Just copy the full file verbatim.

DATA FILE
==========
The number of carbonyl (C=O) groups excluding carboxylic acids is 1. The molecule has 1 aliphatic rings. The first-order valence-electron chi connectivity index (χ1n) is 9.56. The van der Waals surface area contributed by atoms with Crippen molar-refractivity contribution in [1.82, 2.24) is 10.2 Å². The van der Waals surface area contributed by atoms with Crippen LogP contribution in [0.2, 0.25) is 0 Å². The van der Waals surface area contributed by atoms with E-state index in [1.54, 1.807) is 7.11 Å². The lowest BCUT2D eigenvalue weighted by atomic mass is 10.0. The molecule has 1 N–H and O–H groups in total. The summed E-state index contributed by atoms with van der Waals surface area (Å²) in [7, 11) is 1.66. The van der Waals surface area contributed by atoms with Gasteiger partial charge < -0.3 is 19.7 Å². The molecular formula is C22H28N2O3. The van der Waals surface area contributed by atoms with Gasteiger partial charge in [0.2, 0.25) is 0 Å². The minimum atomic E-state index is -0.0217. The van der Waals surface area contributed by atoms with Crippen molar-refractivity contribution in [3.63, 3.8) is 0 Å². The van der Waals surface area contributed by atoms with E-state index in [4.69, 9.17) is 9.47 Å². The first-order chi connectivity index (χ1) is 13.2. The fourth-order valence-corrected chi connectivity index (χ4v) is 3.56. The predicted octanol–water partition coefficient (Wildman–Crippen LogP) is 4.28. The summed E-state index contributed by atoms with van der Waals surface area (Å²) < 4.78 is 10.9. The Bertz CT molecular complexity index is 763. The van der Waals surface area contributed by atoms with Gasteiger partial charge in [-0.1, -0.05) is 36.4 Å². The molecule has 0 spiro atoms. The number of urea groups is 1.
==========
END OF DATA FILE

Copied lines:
The number of carbonyl (C=O) groups excluding carboxylic acids is 1. The molecule has 1 aliphatic rings. The first-order valence-electron chi connectivity index (χ1n) is 9.56. The van der Waals surface area contributed by atoms with Crippen molar-refractivity contribution in [1.82, 2.24) is 10.2 Å². The van der Waals surface area contributed by atoms with Crippen LogP contribution in [0.2, 0.25) is 0 Å². The van der Waals surface area contributed by atoms with E-state index in [1.54, 1.807) is 7.11 Å². The lowest BCUT2D eigenvalue weighted by atomic mass is 10.0. The molecule has 1 N–H and O–H groups in total. The summed E-state index contributed by atoms with van der Waals surface area (Å²) in [7, 11) is 1.66. The van der Waals surface area contributed by atoms with Gasteiger partial charge < -0.3 is 19.7 Å². The molecular formula is C22H28N2O3. The van der Waals surface area contributed by atoms with Gasteiger partial charge in [0.2, 0.25) is 0 Å². The minimum atomic E-state index is -0.0217. The van der Waals surface area contributed by atoms with Crippen molar-refractivity contribution in [3.63, 3.8) is 0 Å². The van der Waals surface area contributed by atoms with E-state index in [4.69, 9.17) is 9.47 Å². The first-order chi connectivity index (χ1) is 13.2. The fourth-order valence-corrected chi connectivity index (χ4v) is 3.56. The predicted octanol–water partition coefficient (Wildman–Crippen LogP) is 4.28. The summed E-state index contributed by atoms with van der Waals surface area (Å²) < 4.78 is 10.9. The Bertz CT molecular complexity index is 763. The van der Waals surface area contributed by atoms with Gasteiger partial charge in [-0.1, -0.05) is 36.4 Å². The molecule has 0 spiro atoms. The number of urea groups is 1.